Consumer Advocates Insist Prop 71 Rules Ensure Stem Cell Therapies Are Priced Fairly for All Californians

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Letter Says Attorney General Should Have Right to Intervene

Santa Monica, CA — Ownership rules adopted by California’s stem cell oversight committee don’t do enough to ensure that all Californians will have affordable access to any Proposition 71-funded medical breakthroughs, consumer advocates said Tuesday.

In a letter Tuesday to ICOC chairman Robert Klein the Foundation for Taxpayer and Consumer Rights (FTCR) called on the Independent Citizens’ Oversight Committee (ICOC) to add regulations allowing the Attorney General to intervene if any Proposition 71-funded cure or drug is priced unreasonably.

“California’s taxpayers are paying for this stem cell research,” said John M. Simpson, FTCR’s Stem Cell Project Director. “It’s only fair that they pay reasonable prices for any drugs or cures that result from research they funded.”

Proposition 71, overwhelmingly approved by the voters, provides $3 billion for stem cell research over 10 years. Including bond financing, $6 billion in taxpayer money is at stake. Last week, the ICOC approved interim regulations for universities and non-profit research institutions that would govern who owns and controls any discoveries resulting from Prop 71 research.

These intellectual property (IP) rules say that a grantee must pay the state 25 percent of any revenue more than $500,000 from Prop 71 discoveries. They require that publicly funded programs would be able to buy any drugs at the federal Medicaid price and that companies have plans to make drugs or therapies available to uninsured people.

“It’s important the state be paid back when there is revenue,” Simpson said. “But the committee set threshold too high. It should be $100,000.”

The proposed rules had provided publicly funded programs pay the “best available commercial price.” However, at its meeting the ICOC responded to objections from legislators and consumer advocates and adopted the significantly lower federal Medicaid price standard.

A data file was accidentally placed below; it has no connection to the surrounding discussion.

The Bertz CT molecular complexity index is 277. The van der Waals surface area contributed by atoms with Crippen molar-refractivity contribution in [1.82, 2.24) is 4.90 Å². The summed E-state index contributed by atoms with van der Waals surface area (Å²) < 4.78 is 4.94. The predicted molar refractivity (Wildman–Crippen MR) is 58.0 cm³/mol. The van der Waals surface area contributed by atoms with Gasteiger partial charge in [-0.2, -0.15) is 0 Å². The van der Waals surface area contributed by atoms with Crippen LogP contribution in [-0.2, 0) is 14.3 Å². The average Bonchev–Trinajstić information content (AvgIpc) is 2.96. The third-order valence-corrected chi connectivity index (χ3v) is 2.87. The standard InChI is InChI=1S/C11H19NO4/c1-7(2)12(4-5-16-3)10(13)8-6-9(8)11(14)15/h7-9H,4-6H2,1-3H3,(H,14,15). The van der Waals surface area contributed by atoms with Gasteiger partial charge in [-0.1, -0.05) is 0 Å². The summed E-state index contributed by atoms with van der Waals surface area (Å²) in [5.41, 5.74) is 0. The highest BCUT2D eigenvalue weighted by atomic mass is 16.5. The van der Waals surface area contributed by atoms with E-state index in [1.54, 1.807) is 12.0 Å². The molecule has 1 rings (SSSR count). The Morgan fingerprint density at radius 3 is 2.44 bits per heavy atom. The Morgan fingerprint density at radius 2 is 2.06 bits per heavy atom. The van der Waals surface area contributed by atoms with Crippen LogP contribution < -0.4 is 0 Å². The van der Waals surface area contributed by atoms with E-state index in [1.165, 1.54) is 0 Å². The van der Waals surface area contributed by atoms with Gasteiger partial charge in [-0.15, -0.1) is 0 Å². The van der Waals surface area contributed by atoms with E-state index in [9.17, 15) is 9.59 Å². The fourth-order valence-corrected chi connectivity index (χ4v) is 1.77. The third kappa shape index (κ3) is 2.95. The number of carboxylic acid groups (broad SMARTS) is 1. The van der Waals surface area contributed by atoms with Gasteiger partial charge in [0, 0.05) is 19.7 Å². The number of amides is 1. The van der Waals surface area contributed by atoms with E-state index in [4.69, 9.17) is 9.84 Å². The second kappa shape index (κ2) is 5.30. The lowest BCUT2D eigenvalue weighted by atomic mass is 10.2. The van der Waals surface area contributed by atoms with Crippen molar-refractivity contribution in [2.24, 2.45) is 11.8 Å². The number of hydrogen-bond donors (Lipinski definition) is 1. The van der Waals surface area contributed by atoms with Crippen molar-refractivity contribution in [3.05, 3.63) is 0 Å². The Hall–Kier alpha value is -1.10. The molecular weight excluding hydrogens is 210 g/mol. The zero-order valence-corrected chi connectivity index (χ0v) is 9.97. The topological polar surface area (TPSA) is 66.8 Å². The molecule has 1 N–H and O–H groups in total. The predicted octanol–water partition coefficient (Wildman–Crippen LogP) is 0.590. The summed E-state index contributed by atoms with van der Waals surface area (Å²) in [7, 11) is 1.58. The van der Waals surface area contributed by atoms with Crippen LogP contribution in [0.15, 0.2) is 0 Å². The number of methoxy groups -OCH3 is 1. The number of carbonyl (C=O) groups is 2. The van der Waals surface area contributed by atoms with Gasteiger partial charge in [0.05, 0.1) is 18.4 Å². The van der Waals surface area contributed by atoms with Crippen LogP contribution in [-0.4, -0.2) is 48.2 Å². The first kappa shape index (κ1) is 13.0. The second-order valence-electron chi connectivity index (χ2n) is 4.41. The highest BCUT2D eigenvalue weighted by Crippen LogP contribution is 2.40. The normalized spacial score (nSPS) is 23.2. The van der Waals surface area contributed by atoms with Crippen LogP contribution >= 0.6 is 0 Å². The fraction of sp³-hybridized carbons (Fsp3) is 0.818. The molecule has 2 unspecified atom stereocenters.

FTCR noted that the IP rules require grantees to negotiate non-exclusive licenses for Prop 71-funded inventions whenever possible and to make inventions available for research purposes at cost. This will help ensure Prop 71-funded research is widely disseminated and enhance the prospects of breakthrough discoveries.

To further promote sharing and dissemination of information, FTCR urged the
ICOC to support the creation of a stem cell patent pool.

At a meeting in March, the IP Taskforce will begin drafting IP rules for commercial organizations. FTCR will continue to monitor the process and insist the rules be based on three principles: affordability, accessibility and accountability.


The Foundation for Taxpayer and Consumer Rights is California’s leading
non-profit and non-partisan consumer watchdog group. For more information
visit us on the web at:
Our Stem Cell Project page is at:

Consumer Watchdog
Consumer Watchdog
Providing an effective voice for American consumers in an era when special interests dominate public discourse, government and politics. Non-partisan.

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